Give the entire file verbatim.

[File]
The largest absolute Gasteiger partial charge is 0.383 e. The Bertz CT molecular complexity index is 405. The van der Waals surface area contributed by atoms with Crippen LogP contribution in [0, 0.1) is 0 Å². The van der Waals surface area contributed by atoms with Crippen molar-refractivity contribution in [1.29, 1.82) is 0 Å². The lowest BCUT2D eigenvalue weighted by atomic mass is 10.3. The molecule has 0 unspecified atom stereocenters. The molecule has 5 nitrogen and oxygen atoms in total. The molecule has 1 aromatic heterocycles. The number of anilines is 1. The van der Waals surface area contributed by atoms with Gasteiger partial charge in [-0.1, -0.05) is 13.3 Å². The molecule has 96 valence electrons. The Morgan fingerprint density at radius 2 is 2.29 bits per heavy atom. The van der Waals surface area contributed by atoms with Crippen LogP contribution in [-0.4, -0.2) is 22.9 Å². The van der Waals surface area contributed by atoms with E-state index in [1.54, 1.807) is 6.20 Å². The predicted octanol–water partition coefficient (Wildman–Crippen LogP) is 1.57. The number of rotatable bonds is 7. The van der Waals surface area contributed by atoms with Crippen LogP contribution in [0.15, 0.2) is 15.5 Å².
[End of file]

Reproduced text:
The largest absolute Gasteiger partial charge is 0.383 e. The Bertz CT molecular complexity index is 405. The van der Waals surface area contributed by atoms with Crippen LogP contribution in [0, 0.1) is 0 Å². The van der Waals surface area contributed by atoms with Crippen molar-refractivity contribution in [1.29, 1.82) is 0 Å². The lowest BCUT2D eigenvalue weighted by atomic mass is 10.3. The molecule has 0 unspecified atom stereocenters. The molecule has 5 nitrogen and oxygen atoms in total. The molecule has 1 aromatic heterocycles. The number of anilines is 1. The van der Waals surface area contributed by atoms with Gasteiger partial charge in [-0.1, -0.05) is 13.3 Å². The molecule has 96 valence electrons. The Morgan fingerprint density at radius 2 is 2.29 bits per heavy atom. The van der Waals surface area contributed by atoms with Crippen LogP contribution in [-0.4, -0.2) is 22.9 Å². The van der Waals surface area contributed by atoms with E-state index in [1.54, 1.807) is 6.20 Å². The predicted octanol–water partition coefficient (Wildman–Crippen LogP) is 1.57. The number of rotatable bonds is 7. The van der Waals surface area contributed by atoms with Crippen LogP contribution in [0.15, 0.2) is 15.5 Å².